Affairs of the heart can be passionate and full of love. When two people find each other and their union is marked by attraction and appreciation, they may choose to unite and become married. In North Carolina and throughout the United State, a marriage changes the legal status of a person from single to married.
Marriage bestows important privileges on individuals with regard to their spouses' property, money, and rights. When two people decide to divorce they must work out a number of significant issues related to their financial and personal affairs. There are many reasons that marriages end, and when third parties are involved aggrieved spouses may have options to pursue heart balm claims against them.
Two different heart balm torts are recognized in North Carolina: alienation of affection and criminal conversation. To plead a claim for alienation of affection, a person must assert that their relationship with their spouse was destroyed by the actions of a third party. To plead a claim for criminal conversation, the plaintiff must plead that a third party had sexual intercourse with the plaintiff's spouse in the state.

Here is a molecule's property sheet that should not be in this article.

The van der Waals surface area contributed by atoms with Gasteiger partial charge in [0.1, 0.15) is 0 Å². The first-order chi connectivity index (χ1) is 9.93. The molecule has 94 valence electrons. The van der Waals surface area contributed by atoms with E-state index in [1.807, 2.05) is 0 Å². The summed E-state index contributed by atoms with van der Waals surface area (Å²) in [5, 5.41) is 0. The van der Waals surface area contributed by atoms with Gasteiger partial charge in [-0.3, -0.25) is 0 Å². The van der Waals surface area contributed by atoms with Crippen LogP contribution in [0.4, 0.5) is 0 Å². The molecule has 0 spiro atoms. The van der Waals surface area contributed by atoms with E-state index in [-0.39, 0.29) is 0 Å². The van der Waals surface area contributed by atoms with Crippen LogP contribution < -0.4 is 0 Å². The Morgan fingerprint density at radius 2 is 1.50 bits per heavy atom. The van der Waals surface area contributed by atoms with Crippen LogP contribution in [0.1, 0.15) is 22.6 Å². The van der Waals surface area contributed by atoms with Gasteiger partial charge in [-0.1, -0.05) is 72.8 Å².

Not all jurisdictions recognize heart balm claims but in North Carolina individuals may avail themselves to these causes of action to recover the damages that they have suffered when third parties cause problems in their marriages that lead to divorce. It is important that aggrieved spouses understand how and when to plead heart balm claims. If adultery or other third party actions contributed to the ends of their marriages, individuals may wish to discuss their legal options with family law attorneys in the state.